Friday, November 26, 2021

Kiss 8: Alive II

Three studio albums since the last live album meant it was time for another celebration of what the announcer calls “the hottest band in the world.” Alive II was another double album, once again festooned with shots of Kiss in action, with a lovely full-color shot of Gene Simmons dribbling fake blood right on the front cover.
At the risk of too much repetition, the songs are taken from only those three most recent albums, delivered just as you remembered them but louder and with more pyrotechnics and more Paul Stanley stage banter. Ace Frehley is allowed to sing “Shock Me” and play his spotlight solo, then Peter Criss gets his first vocal on “Hard Luck Woman”. As with the rest of the album, reports conflict as to how much of this album was recorded in front of an actual Kiss audience, and how much was tweaked during mixing. When “Beth” comes up in the setlist, there’s no subterfuge: Peter simply grabbed a mike and sang over the backing track. (We’re assuming his drum solo on “God Of Thunder” is authentic.) Since they couldn’t repeat “Rock And Roll All Nite”, “Shout It Out Loud” must serve as the closing anthem, after which the crowd chants “We want Kiss” into the dead wax.
With only enough live material to cover three shortish sides, side four offered a grab bag of five new studio tracks. Bicentennial patriotism may have inspired “All-American Man” and the dopey “Rockin’ In The U.S.A.”, but the braggadocio of “Larger Than Life” isn’t anywhere as cerebral. If the lead guitar sounds different on those tunes, you’re right: studio gun Bob Kulick filled in for Ace, who only appears on “Rocket Ride”, wherein he plays everything but the drums. Finally, Paul turns up the fuzz for a cover of the Dave Clark Five’s “Any Way You Want It”, wherein the production gets the echo right, but the main “it’s all right” vocal sounds like he’s singing along with his car speaker.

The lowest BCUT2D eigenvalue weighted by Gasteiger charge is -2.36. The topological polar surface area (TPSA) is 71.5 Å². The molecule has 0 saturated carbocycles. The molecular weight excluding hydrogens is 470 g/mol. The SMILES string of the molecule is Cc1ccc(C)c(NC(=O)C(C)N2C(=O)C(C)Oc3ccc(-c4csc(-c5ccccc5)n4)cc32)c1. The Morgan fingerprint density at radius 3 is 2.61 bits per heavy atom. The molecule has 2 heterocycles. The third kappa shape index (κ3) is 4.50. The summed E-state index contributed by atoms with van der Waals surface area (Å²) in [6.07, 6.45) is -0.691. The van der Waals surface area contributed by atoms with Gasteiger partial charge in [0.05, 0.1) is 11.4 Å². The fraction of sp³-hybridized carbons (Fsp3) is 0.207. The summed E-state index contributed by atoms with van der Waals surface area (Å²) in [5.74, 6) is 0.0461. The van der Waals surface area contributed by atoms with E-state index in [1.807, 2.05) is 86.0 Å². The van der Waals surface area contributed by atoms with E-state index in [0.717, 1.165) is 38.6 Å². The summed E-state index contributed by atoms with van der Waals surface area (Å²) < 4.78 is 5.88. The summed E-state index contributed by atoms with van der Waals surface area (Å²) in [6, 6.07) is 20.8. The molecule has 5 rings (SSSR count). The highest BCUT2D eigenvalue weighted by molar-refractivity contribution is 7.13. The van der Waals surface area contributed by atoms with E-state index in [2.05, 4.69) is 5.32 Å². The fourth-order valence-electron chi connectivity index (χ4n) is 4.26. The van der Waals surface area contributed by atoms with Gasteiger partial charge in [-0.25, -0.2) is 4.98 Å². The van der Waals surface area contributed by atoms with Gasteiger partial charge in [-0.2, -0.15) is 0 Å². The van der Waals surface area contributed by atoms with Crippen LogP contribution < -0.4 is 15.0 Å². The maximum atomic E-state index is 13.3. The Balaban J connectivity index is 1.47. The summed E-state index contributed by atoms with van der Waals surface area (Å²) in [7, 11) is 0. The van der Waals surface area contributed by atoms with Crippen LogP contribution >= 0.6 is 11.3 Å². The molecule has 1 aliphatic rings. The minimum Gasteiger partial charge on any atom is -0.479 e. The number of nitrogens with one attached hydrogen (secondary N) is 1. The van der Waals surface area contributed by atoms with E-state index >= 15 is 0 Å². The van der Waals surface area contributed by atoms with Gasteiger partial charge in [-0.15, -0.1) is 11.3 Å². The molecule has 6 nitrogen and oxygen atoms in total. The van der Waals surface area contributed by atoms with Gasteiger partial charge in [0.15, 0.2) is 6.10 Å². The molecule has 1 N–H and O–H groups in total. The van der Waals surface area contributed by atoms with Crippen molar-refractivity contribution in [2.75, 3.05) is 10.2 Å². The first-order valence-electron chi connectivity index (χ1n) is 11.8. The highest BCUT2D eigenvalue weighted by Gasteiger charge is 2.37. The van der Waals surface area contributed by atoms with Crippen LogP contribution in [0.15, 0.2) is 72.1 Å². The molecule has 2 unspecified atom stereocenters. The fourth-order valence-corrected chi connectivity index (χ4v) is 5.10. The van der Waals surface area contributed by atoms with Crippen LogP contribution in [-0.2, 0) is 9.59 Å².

Like most sequels, Alive II had more style than substance. As for extra packaging, a booklet entitled “The Evolution Of Kiss” told the story in words and pictures, and an order form for the latest Kiss merchandise was eclipsed by the set of 18 temporary tattoos. Even these made it to the remastered CD twenty years later, small compensation for a double-disc set that could have fit on a single by several minutes. At least the new liner notes copped to Ace’s absence on side four.

Kiss Alive II (1977)—3

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